Vandalism (for teh lulz)
Some people create or distribute viruses and other malware for no particular reason other than to cause damage. They might do it to impress other people, or because they think it’s fun to watch other people suffer. They do it for laughs, or “teh lulz” (a badly spelled cliche form of the abbreviation “LOL”).
Popular entertainment has made it seem as if the majority of computer viruses and attacks originate from these people — lonely hackers in their moms’ basements wreaking havoc on other people’s lives while drinking soda and playing video games.
It is perhaps true that in the early days of internet this was at least partially the case. There are even a great number of basement-dwellers today who attempt to project this image of themselves, however inadequate or even non-existent their actual “hacking” chops are.
However, today, the vast majority of viruses and other malware is the product of organized crime, governments, terrorist organizations, and other institutional actors — the lone wolf character is precisely that: a character, a work of fiction.
How to protect yourself against computer viruses and malware
So now you know the bad news. The online world is full of potential viruses, malware, and other nasty infectious programs. But there there is good news too. Keeping yourself safe online isn’t all that difficult.
The key to staying ahead of viruses is three-fold:
- Avoid malware before it gets to you
- Get rid of malware once you have it
- Mitigate against the damage that can be done by malware
The most common attack vectors can be avoided if you simply practice responsible internet use.
- Don’t open unsolicited emails or emails that come from people you don’t know
- Don’t open unsolicited attachments, even from people you know, unless you can verify that the sended intended to send the file to you
- Don’t visit websites that contain illicit or illegal content
- Don’t click on links sent to you anonymously
- Don’t click on links sent to you from people you know unless they come with an explanation that verifies they were sent on purpose
- Don’t send emails to people that contain nothing but a link or an attachment — this trains people to think this is acceptable and makes them more likely to click on spam links
- Don’t download files from anonymous file sharing sites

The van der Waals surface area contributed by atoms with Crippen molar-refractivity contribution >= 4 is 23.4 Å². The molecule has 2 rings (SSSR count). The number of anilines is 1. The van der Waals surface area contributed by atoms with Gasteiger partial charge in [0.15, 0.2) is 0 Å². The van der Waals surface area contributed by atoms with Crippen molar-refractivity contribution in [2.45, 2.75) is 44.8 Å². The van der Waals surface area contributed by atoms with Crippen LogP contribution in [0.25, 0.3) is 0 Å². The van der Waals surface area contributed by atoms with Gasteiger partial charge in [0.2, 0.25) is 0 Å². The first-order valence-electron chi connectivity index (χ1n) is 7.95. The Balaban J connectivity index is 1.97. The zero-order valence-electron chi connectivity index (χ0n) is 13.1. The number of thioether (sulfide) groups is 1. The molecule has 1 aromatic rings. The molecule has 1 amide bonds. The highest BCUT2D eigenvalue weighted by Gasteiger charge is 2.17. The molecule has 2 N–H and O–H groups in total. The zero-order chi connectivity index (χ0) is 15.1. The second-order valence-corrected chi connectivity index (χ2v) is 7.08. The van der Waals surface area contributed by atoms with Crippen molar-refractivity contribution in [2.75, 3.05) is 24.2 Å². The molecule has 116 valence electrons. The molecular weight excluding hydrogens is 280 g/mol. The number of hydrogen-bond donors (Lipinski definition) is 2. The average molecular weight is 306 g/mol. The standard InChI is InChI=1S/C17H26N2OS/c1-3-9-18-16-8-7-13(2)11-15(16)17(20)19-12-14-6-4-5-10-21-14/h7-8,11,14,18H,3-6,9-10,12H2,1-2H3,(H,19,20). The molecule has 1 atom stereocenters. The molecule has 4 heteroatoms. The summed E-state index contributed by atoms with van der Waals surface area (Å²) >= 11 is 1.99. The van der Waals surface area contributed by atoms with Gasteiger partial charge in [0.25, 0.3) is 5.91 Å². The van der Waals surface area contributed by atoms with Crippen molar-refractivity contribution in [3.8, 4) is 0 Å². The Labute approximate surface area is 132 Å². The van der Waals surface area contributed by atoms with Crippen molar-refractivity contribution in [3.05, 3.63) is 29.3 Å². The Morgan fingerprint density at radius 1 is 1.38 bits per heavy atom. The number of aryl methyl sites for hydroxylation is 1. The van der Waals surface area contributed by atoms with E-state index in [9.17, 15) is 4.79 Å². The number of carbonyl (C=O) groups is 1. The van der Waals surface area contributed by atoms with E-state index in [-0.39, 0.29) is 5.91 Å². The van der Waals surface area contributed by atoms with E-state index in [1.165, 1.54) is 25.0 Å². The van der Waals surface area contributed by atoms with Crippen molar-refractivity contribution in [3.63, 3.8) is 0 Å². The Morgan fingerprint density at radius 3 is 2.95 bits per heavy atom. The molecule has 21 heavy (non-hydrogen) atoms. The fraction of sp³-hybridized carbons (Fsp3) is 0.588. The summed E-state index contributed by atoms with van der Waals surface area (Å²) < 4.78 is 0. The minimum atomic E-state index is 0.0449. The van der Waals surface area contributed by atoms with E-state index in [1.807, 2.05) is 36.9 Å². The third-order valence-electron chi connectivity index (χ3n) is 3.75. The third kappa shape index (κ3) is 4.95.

- Don’t use shareware programs
- Keep your software and operating system up to date
Get rid of malware that reaches your computer
Reduce the impact of viruses
The most important thing you can do to protect yourself is to keep your personal data and files backed up. You should have a copy of all of your documents and media stored remotely — either on a separate physical drive or in a cloud-storage service like Google Drive or Dropbox.
Also, if you suspect you have an infected system, you should run anti-virus, anti-rootkit, and anti-spyware programs. However — DO NOT take drastic action such as reformatting your hard drive, uninstalling your operating system, or defragging. Unless you know what you are doing, these actions can often make your problem worse, or make lost data irretrievable. Stop what you are doing and take your computer to a security specialist. (If your computer is still functioning, take the opportunity to backup your files.)
The real world is a dangerous place — germs, viruses, bad people, spores, molds, and fungus. But we have mostly adapted — most of us wash our hands, get our shots, take our vitamins. We carry umbrellas and we lock our car doors. Taken altogether, these simple actions add up to a relatively high and stable level of safety. Yes, things still happen, but our personal level of risk is usually very low.
The same is true of the online world. It is a dangerous place. There are viruses and worms, there are hackers and vandals. People are trying to steal your credit card information or break into your email system. But all it takes is a fairly simple set of practices — the online equivalent of remembering to wash our hands — to reduce our overall risk. As in life, we can never be 100% safe, but we can get close enough.
We aren’t helpless. We can adapt.